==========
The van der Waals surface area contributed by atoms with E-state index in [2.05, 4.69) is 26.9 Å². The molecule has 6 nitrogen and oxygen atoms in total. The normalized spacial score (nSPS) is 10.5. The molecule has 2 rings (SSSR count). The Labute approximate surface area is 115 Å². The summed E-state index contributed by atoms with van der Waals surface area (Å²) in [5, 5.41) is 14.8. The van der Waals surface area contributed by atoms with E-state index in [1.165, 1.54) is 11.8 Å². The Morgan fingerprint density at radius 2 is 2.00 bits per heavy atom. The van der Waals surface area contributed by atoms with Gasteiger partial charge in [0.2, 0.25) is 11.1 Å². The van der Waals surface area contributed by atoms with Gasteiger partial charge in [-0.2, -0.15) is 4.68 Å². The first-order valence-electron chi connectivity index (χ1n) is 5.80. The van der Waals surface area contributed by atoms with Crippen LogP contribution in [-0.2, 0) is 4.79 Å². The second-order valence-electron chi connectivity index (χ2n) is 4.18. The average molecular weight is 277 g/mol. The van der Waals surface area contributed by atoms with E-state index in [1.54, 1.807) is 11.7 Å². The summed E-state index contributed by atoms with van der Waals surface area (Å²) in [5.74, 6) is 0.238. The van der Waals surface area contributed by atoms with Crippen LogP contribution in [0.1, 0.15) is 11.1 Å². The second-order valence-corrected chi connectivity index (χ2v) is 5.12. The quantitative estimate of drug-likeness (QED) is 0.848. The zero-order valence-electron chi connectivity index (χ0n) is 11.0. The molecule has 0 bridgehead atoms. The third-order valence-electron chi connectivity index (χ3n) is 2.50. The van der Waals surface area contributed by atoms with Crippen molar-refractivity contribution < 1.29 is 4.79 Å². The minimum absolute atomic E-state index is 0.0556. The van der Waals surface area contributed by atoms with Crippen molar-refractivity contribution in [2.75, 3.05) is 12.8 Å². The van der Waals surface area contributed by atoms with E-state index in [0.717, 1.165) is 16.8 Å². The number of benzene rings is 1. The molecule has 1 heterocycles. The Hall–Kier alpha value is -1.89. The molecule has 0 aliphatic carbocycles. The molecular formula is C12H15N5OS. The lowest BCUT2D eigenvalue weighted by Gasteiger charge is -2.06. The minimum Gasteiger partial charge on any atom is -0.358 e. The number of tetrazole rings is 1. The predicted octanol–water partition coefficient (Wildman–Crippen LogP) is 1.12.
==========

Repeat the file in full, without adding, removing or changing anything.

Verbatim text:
The van der Waals surface area contributed by atoms with E-state index in [2.05, 4.69) is 26.9 Å². The molecule has 6 nitrogen and oxygen atoms in total. The normalized spacial score (nSPS) is 10.5. The molecule has 2 rings (SSSR count). The Labute approximate surface area is 115 Å². The summed E-state index contributed by atoms with van der Waals surface area (Å²) in [5, 5.41) is 14.8. The van der Waals surface area contributed by atoms with E-state index in [1.165, 1.54) is 11.8 Å². The Morgan fingerprint density at radius 2 is 2.00 bits per heavy atom. The van der Waals surface area contributed by atoms with Gasteiger partial charge in [0.2, 0.25) is 11.1 Å². The van der Waals surface area contributed by atoms with Gasteiger partial charge in [-0.2, -0.15) is 4.68 Å². The first-order valence-electron chi connectivity index (χ1n) is 5.80. The van der Waals surface area contributed by atoms with Crippen LogP contribution in [-0.2, 0) is 4.79 Å². The second-order valence-electron chi connectivity index (χ2n) is 4.18. The average molecular weight is 277 g/mol. The van der Waals surface area contributed by atoms with E-state index in [1.54, 1.807) is 11.7 Å². The summed E-state index contributed by atoms with van der Waals surface area (Å²) in [5.74, 6) is 0.238. The van der Waals surface area contributed by atoms with Crippen LogP contribution in [0.1, 0.15) is 11.1 Å². The second-order valence-corrected chi connectivity index (χ2v) is 5.12. The quantitative estimate of drug-likeness (QED) is 0.848. The zero-order valence-electron chi connectivity index (χ0n) is 11.0. The molecule has 0 bridgehead atoms. The third-order valence-electron chi connectivity index (χ3n) is 2.50. The van der Waals surface area contributed by atoms with Crippen molar-refractivity contribution < 1.29 is 4.79 Å². The minimum absolute atomic E-state index is 0.0556. The van der Waals surface area contributed by atoms with Crippen molar-refractivity contribution in [2.75, 3.05) is 12.8 Å². The van der Waals surface area contributed by atoms with E-state index in [0.717, 1.165) is 16.8 Å². The number of benzene rings is 1. The molecule has 1 heterocycles. The Hall–Kier alpha value is -1.89. The molecule has 0 aliphatic carbocycles. The molecular formula is C12H15N5OS. The lowest BCUT2D eigenvalue weighted by Gasteiger charge is -2.06. The minimum Gasteiger partial charge on any atom is -0.358 e. The number of tetrazole rings is 1. The predicted octanol–water partition coefficient (Wildman–Crippen LogP) is 1.12.